Ask a Therapist: How to Manage Stress

Dr. Brad Schwall, PCC Executive Director with:
Michael Hyder, LPC, Dr. Nathaniel Strenger, Psychologist, and Dr. Marisol De Jesús-Pérez, Psychologist

Every day presents us with varying levels of stressful situations, from traffic to more serious worries. Research shows that our physical health is significantly impacted by the experience of emotional stress. There are strategies that we can implement daily that can keep our stress from building up and help us to develop resilience and a sense of calm even in stressful situations. We asked some PCC clinicians for some quick tips on managing stress.

Dr. Schwall: What are some tips for managing stress?

Michael: As far as dealing with mindfulness, practicing just being present, which is being aware of how your body is feeling, tuning into your senses. It helps reduce stress. Again, practice just being aware of what's happening right now. Instead of getting caught in ruminative, kind getting stuck in your head thinking about things often that we can't control and drain us of a lot of our energy and we want to be connected to what's happening right now, which is being connected to how our body feels, what we are feeling, which gives us good energy.

Dr. Schwall: So, I think I hear you saying focus on the moment. Don't worry about the future. Just be aware of what's happening right now. That's good. So, we can do that anywhere, right? During work or whenever, right?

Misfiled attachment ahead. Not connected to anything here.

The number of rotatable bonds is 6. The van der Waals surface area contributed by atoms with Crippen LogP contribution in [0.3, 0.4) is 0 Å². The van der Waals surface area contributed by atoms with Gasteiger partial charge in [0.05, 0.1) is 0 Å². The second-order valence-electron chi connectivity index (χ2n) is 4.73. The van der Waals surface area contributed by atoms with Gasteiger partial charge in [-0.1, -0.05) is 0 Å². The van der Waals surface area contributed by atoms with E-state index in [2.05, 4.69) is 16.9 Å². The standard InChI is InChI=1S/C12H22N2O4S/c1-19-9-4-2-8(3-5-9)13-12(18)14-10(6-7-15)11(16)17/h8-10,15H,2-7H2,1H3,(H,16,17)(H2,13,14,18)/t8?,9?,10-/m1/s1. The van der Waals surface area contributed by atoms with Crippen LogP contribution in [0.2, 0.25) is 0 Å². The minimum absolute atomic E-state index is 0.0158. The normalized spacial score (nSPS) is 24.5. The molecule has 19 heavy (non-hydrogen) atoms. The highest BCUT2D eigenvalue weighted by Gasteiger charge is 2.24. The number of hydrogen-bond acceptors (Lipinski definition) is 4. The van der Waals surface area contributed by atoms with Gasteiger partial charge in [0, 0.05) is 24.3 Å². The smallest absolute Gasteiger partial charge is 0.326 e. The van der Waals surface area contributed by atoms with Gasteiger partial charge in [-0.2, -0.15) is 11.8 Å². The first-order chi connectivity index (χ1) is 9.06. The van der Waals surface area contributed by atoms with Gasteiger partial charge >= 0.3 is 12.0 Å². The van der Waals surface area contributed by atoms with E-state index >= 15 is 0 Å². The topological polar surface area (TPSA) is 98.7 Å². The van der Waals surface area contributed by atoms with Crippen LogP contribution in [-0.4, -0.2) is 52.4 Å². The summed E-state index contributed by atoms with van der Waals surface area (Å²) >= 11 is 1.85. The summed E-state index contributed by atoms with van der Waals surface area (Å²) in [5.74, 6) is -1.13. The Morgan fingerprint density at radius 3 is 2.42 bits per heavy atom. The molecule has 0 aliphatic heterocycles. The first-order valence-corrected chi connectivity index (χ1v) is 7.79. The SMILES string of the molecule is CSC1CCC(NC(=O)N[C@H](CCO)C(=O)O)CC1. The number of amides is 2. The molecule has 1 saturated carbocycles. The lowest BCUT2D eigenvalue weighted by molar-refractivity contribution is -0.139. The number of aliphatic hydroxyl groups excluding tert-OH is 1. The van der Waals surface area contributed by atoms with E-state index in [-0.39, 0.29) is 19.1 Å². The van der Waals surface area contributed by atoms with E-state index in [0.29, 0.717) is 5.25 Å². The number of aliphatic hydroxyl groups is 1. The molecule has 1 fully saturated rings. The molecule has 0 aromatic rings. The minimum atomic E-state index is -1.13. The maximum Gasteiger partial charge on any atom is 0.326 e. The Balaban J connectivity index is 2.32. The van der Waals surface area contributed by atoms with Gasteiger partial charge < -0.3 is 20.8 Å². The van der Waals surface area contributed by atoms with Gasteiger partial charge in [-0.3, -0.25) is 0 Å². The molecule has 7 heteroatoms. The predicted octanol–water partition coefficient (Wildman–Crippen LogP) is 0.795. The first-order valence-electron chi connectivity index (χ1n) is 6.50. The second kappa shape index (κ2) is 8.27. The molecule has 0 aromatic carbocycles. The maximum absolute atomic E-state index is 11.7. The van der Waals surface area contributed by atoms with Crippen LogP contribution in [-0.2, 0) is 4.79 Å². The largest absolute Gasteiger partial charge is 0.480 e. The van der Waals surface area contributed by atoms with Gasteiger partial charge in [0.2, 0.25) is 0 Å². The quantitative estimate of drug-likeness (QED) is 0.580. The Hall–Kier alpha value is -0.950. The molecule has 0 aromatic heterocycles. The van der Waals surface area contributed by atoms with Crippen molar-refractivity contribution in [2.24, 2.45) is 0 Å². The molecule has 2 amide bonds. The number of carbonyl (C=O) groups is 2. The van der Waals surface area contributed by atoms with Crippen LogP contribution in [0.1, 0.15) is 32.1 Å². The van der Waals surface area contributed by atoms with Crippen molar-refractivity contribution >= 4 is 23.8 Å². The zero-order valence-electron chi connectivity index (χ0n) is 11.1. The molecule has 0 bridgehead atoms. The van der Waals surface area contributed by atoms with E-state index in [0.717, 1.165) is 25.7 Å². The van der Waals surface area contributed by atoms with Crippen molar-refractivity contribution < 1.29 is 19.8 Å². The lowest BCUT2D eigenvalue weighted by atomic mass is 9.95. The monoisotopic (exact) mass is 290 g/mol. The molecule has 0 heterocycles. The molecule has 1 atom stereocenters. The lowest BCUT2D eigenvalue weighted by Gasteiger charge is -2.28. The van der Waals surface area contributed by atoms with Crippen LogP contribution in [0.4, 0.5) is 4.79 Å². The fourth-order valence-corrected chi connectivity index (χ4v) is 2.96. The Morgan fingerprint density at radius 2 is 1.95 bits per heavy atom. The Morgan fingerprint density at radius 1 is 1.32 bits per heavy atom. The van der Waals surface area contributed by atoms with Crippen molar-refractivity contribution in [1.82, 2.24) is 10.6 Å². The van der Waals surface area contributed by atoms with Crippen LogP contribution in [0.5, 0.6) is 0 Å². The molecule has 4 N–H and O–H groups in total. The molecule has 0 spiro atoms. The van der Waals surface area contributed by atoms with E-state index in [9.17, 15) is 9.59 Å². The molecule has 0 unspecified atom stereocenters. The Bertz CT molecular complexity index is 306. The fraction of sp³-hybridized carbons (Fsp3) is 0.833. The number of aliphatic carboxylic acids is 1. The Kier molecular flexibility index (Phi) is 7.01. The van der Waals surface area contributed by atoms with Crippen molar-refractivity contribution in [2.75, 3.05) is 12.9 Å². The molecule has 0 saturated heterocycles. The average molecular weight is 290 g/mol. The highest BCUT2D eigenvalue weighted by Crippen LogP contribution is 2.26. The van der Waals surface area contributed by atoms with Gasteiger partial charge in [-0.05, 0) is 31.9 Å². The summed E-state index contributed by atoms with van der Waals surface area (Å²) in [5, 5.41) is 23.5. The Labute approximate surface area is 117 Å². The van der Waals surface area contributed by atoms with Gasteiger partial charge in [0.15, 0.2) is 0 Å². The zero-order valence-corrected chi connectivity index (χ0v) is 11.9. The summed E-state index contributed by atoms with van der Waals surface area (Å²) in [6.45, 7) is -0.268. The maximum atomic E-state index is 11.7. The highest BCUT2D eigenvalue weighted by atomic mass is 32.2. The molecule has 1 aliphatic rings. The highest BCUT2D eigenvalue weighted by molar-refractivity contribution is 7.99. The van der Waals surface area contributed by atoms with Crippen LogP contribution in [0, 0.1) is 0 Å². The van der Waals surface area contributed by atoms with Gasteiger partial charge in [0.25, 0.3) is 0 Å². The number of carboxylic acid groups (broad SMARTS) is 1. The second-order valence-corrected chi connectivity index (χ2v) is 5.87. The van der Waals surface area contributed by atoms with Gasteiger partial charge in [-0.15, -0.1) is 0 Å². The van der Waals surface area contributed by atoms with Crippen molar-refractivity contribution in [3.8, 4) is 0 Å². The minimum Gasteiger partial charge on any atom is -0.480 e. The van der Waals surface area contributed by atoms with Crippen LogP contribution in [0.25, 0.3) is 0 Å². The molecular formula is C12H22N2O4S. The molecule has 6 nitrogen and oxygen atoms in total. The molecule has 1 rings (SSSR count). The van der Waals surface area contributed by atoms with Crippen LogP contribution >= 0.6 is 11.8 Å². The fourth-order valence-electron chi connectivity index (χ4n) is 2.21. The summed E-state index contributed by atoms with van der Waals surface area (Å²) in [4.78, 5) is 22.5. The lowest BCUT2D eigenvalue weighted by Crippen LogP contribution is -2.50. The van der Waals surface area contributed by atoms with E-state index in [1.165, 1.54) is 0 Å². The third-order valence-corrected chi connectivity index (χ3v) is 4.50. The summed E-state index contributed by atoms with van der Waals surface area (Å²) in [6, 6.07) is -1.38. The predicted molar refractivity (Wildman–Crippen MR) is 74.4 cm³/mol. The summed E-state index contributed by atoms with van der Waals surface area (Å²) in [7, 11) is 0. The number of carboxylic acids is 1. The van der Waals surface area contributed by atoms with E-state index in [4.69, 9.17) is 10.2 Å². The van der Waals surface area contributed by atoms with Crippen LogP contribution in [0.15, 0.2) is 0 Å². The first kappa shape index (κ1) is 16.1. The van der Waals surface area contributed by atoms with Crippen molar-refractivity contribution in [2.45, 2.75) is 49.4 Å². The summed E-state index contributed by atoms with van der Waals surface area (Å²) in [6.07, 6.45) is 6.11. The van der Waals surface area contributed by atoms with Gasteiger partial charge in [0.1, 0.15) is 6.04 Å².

Michael Hyder:​ Yes. You can start with the breath. Of course, that's kind of the grounding. Just noticing the breath is a good practice.

Dr. Strenger: ​I remember in my undergraduate studies, a professor saying- really driving home- the importance of the point that stress management is active. It's not just something that it's easy for us, especially in this culture, to try to manage stress through productivity. ​Instead, it's something that we need to actively put into our routine. I think, for me right now, something that's really important is a lot of the research that coming out is tying the body to the emotions. ​So, exercise, like regular exercise, health, diet. ​Things like that. But I also think too, that we manage stress through community too. 

So, making sure that we're verbalizing feelings with trusted others, whether it's in a large or small group context because empathy and receiving empathy from others is also shown to be even neurologically, but really effective stress management.

Specifically too, even just verbalizing feelings, actually organizing some of the stressful feelings that might be having them, and organizing them through words to another person so that they can then show us that they understand how we feel because empathy is really a big neurological soother.

Dr. De Jesús-Pérez:​ First of all, embrace your limits.

Know what you can and when you cannot do and don't be afraid of saying no when something is too much. Know your body and respond to it appropriately. Learn to read the cues. When you are too stressed, your body gives you signs and if you respond on time, you save yourself a lot of pain. 




Michael Hyder, LPC

Nathaniel Strenger 2.jpg

Dr. Nathaniel Strenger, Psychologist


Dr. Marisol De Jesús-Pérez, Psychologist